The Senate on Thursday gave President Obama breathing room to plot a new Afghanistan strategy free from interference, rejecting efforts to pit him against his military commanders’ advice.
In two votes the Senate rejected Republicans’ attempt to tie Mr. Obama’s hands and instead backed the Democrats’ amendment that puts off any hearings from military commanders until after Mr. Obama makes his final decision on a new strategy in Afghanistan.
Republicans had insisted Gen. Stanley A. McChrystal, commander of U.S. and NATO forces in Afghanistan, testify before Congress on his belief that without more troops sent to the region, the war there will be lost. But Sen. Carl Levin, Michigan Democrat and chairman of the Armed Services Committee, said Congress didn’t tie President George W. Bush’s hands when he was planning the troop surge in Iraq, and that lawmakers should give Mr. Obama the same leeway as he decides whether to send more troops to Afghanistan.
“Nobody tried to have a hearing at that time,” Mr. Levin said. “We should follow that same pattern here. We should allow this deliberative process to take place. We should not try to intrude upon it.”
For his part, Gen. McChrystal continued to make the case that time is critical and a new strategy is needed. In a speech Thursday in London, he said there is a “huge risk” al Qaeda terrorists will regroup and use Afghanistan as a safe haven unless the U.S. starts using new tactics, according to the Associated Press.
Gen. McChrystal delivered an assessment weeks ago to Mr. Obama that says if troops aren’t increased, the war there could be lost. The assessment was leaked to the press, and since then Mr. Obama has had to fend off questions about the pace of his decisionmaking.
But Gen. McChrystal has not sent the president a specific troop request yet, and Mr. Obama says he’s waiting for that information before he concludes his deliberations.
Republicans said by delaying, Mr. Obama is endangering troops. Some Republicans also say they fear Mr. Obama will make a political decision instead to reduce troops - a course many senators in his party’s liberal wing would like to see.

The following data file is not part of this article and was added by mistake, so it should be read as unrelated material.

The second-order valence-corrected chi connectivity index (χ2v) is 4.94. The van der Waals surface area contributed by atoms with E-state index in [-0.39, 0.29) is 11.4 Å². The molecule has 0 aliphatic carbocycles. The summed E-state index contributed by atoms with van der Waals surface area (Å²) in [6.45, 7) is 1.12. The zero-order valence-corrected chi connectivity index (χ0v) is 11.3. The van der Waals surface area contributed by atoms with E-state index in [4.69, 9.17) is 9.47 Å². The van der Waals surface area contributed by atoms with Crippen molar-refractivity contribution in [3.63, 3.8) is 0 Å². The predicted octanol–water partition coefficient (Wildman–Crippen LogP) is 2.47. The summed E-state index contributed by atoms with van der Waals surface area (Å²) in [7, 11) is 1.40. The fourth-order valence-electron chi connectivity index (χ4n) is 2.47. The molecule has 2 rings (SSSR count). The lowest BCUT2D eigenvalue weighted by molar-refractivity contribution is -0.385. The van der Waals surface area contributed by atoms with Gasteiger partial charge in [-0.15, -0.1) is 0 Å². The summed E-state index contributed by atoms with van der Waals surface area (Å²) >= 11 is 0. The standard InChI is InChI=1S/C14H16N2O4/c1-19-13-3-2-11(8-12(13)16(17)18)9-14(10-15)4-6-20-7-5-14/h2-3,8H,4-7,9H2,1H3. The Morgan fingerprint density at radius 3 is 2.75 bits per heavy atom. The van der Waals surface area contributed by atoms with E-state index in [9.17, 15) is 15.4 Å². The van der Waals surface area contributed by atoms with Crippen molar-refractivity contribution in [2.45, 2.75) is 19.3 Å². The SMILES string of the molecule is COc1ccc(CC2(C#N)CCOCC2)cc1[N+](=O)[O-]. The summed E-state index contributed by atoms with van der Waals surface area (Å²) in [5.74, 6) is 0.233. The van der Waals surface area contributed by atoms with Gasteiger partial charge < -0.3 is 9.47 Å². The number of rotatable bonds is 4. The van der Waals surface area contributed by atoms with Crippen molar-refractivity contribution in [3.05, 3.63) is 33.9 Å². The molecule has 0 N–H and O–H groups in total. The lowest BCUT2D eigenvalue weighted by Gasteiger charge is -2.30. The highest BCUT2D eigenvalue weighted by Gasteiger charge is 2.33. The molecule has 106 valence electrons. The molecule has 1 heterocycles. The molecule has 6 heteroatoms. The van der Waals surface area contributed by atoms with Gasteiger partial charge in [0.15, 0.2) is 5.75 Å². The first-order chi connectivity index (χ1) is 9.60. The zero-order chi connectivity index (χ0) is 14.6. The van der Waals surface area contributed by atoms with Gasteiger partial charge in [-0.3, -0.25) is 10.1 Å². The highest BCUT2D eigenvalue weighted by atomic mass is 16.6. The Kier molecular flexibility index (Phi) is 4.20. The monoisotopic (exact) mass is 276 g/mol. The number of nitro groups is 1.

The Senate is debating its defense spending bill and Sen. John McCain, Arizona Republican, proposed an amendment requiring military commanders to testify in the matter. He said without that, senators will not have the information they need.
“Unfortunately now Congress must rely on news outlets for access to our military leaders,” he said after the vote.
Mr. McCain’s amendment failed on a party-line vote, 59-40, while Mr. Levin’s amendment passed 60-39. Sen. George V. Voinovich, Ohio Republican, voted for both measures.
Mr. McCain called for a Nov. 15 deadline for three military commanders and the U.S. ambassador to Afghanistan to testify before Congress. Mr. Levin countered by putting off hearings until after Mr. Obama makes his decision, and said the hearings “should” include top officials.
Even though Mr. Levin’s amendment doesn’t specifically require anyone to appear, he told reporters he expects the top military leaders to testify. He said the Pentagon has indicated a willingness to have them talk to Congress - but only after the president concludes his deliberations.
In a letter to the Senate, Defense Secretary Robert M. Gates said “it would be inappropriate” to discuss the advice they are giving Mr. Obama until after the president has made his decision.
He also said Gen. McChrystal’s assessment is just one of the factors the military is considering, and said “other options and perspectives will also be included” as the Pentagon makes its recommendations.